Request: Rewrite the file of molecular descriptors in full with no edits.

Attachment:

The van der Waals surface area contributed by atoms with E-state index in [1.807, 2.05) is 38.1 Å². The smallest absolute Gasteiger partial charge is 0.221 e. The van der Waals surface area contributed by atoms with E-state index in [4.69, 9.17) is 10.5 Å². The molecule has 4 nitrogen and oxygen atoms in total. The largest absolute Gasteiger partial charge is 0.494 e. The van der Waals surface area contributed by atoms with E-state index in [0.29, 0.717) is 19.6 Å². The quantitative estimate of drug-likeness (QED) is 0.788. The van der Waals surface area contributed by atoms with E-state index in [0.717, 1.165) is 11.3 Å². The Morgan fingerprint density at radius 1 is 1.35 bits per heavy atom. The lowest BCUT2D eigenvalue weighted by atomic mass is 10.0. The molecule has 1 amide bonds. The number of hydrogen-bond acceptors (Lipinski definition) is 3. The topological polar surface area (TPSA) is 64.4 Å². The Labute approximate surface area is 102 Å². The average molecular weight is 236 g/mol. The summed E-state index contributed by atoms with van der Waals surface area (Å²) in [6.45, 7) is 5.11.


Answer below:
The van der Waals surface area contributed by atoms with E-state index in [1.807, 2.05) is 38.1 Å². The smallest absolute Gasteiger partial charge is 0.221 e. The van der Waals surface area contributed by atoms with E-state index in [4.69, 9.17) is 10.5 Å². The molecule has 4 nitrogen and oxygen atoms in total. The largest absolute Gasteiger partial charge is 0.494 e. The van der Waals surface area contributed by atoms with E-state index in [0.29, 0.717) is 19.6 Å². The quantitative estimate of drug-likeness (QED) is 0.788. The van der Waals surface area contributed by atoms with E-state index in [0.717, 1.165) is 11.3 Å². The Morgan fingerprint density at radius 1 is 1.35 bits per heavy atom. The lowest BCUT2D eigenvalue weighted by atomic mass is 10.0. The molecule has 1 amide bonds. The number of hydrogen-bond acceptors (Lipinski definition) is 3. The topological polar surface area (TPSA) is 64.4 Å². The Labute approximate surface area is 102 Å². The average molecular weight is 236 g/mol. The summed E-state index contributed by atoms with van der Waals surface area (Å²) in [6.45, 7) is 5.11.